Why Cognitive Science Matters to Actuarial Science
By James Guszcza
Highly intelligent women tend to marry men who are less intelligent than they are.
Is this provocative statement true, and, if so, why? Perhaps sociological, anthropological,
or even biological or evolutionary factors are at play. Maybe literary or pop cultural images,
such as high-powered lawyer Miranda Hobbes from TV’s Sex and the City settling down in
Brooklyn with her easygoing boyfriend, can provide some illumination.
Now consider the statement, “The correlation between the
intelligence scores of spouses is less than perfect.” This bland
proposition is obviously true and hardly interesting enough to
keep you reading further. Yet it is equivalent to the sentence
that got you to this point in the article.
This seeming paradox hints at a deep body of scientific discoveries that in recent decades has profoundly affected our
understanding of human cognition, decision-making under
uncertainty, the perception of risk, the efficiency of markets,
and even the sources of human happiness.
One of the two men who initiated this field of study,
Daniel Kahneman, summarizes the work begun by him and
his late collaborator, Amos Tversky, in an extraordinary new
book, Thinking, Fast and Slow (from which I took the opening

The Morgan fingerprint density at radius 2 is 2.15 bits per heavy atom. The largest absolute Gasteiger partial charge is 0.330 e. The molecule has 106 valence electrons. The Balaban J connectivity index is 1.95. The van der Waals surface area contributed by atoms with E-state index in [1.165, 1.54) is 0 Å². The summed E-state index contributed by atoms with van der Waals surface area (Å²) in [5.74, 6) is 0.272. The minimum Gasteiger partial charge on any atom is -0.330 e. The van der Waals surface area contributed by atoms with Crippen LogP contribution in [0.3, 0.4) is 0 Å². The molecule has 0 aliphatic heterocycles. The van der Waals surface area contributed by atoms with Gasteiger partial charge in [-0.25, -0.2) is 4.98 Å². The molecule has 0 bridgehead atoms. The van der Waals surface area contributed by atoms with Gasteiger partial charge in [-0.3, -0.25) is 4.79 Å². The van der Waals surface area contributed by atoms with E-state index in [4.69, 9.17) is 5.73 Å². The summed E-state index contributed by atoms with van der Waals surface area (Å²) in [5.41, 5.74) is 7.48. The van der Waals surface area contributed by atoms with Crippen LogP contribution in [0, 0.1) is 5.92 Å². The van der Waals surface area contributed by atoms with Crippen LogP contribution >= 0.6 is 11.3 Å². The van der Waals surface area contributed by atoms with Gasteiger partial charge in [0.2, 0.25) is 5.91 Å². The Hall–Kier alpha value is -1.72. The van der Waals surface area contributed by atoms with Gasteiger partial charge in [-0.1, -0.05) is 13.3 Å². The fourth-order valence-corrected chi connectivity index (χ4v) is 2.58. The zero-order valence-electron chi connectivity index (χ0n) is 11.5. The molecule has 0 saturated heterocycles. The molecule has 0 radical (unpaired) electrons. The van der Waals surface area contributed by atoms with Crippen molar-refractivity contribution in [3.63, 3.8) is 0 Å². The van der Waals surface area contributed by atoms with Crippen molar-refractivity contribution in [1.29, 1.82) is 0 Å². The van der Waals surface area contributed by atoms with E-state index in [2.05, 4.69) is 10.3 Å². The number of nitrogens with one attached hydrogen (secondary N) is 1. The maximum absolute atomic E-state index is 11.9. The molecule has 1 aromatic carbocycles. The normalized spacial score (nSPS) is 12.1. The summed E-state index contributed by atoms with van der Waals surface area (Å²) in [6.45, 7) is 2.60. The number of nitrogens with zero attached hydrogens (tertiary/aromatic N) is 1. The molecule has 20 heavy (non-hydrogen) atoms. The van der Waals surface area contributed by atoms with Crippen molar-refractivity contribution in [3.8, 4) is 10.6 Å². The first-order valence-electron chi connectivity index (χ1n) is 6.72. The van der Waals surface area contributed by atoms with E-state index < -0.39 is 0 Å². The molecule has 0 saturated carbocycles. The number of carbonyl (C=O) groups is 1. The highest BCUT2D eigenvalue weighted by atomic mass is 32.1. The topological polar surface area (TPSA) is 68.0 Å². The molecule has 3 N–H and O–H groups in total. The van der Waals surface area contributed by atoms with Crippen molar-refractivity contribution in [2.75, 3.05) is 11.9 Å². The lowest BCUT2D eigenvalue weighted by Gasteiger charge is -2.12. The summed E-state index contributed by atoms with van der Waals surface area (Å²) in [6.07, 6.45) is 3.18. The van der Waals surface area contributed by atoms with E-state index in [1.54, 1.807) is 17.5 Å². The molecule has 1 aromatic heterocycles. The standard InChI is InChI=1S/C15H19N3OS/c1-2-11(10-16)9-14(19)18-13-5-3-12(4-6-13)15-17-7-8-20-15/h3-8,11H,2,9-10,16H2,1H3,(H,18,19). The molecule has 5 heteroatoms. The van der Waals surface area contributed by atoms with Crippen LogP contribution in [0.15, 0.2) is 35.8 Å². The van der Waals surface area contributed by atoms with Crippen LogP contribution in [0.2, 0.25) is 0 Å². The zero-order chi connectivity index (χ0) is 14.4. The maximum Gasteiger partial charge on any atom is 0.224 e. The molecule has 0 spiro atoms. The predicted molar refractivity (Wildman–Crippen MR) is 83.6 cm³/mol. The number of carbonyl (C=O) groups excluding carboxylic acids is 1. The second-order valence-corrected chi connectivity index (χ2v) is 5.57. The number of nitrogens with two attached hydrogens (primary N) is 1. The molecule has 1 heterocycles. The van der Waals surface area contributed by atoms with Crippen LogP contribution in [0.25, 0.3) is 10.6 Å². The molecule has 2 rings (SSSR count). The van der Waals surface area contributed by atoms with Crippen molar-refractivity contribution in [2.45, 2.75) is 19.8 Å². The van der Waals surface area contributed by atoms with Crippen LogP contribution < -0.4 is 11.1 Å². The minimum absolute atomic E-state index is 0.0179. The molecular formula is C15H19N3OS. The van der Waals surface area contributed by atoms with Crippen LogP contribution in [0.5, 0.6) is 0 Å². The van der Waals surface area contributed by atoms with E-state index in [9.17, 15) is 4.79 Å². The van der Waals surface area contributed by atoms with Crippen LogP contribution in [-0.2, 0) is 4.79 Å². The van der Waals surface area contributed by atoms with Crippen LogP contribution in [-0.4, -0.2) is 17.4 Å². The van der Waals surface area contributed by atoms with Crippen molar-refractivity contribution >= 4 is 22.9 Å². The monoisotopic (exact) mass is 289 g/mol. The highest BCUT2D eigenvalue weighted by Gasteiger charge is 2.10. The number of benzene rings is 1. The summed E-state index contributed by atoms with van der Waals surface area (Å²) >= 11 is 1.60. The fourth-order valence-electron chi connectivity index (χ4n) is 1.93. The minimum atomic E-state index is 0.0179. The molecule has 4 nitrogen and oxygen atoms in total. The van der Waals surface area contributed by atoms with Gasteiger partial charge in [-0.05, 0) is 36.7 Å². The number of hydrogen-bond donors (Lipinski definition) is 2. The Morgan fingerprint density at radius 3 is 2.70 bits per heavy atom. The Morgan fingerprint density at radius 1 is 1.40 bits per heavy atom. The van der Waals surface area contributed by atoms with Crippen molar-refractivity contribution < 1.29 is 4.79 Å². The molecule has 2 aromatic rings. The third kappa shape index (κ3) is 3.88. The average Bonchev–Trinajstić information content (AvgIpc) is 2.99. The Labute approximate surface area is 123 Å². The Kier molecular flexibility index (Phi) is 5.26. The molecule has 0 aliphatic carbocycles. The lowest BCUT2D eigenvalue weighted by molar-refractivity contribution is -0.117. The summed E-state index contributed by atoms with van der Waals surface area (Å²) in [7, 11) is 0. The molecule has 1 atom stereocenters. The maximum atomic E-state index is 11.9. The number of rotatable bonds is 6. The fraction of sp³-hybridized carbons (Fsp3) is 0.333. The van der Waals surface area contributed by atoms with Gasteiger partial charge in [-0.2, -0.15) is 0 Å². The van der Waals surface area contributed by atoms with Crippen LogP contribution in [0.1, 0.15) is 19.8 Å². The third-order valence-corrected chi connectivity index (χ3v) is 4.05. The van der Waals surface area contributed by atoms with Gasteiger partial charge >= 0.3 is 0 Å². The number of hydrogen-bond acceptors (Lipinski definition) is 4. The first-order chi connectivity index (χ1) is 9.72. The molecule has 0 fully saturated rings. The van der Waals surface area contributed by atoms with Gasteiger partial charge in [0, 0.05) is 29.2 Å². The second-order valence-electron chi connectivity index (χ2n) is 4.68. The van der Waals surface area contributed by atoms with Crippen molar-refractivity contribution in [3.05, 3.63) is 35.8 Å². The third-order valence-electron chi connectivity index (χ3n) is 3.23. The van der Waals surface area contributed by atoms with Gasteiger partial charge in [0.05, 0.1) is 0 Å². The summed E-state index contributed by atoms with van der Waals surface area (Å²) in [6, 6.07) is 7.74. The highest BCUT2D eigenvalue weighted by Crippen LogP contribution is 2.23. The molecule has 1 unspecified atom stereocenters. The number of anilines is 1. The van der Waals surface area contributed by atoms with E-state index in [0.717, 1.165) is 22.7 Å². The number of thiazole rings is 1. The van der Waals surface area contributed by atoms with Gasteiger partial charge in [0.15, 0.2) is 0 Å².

example). The work on human cognition by Kahneman,
Tversky, and their followers in recent decades is so profound
and far-reaching that Harvard linguist Stephen Pinker (in
an edge.org master class) ranked it high on the list of things
all educated people should know. And much of this work is
particularly relevant in domains that involve quantifying
uncertainties and managing risks.
guilt for the Past and Built to Last
Of course neither cultural anthropology nor biology is needed to
explain why intelligent women marry less intelligent men (and
vice versa). This is simply an instance of regression to the mean.
Although regressive phenomena are all around, people tend to
be blind to them. In his book, Kahneman relates a memorable
story about his attempt to convince a group of flight instructors
in the Israeli Air Force that rewarding improved performance
is more effective than punishing mistakes. One of the more sea-
soned instructors was skeptical, pointing out that cadets who
had been praised for a well-executed acrobatic maneuver tend-
ed to perform worse the following time; whereas cadets who
had been chided for poor execution tended to do better on the
next try. Kahneman’s reflection on this episode is characteristi-
cally insightful. This eureka experience, he writes:
…was a joyous moment, in which I understood an impor-
tant truth about the world: because we tend to reward
others when they do well and punish them when they do
badly, and because there is regression to the mean, it is part
of the human condition that we are statistically punished
for rewarding others and rewarded for punishing them.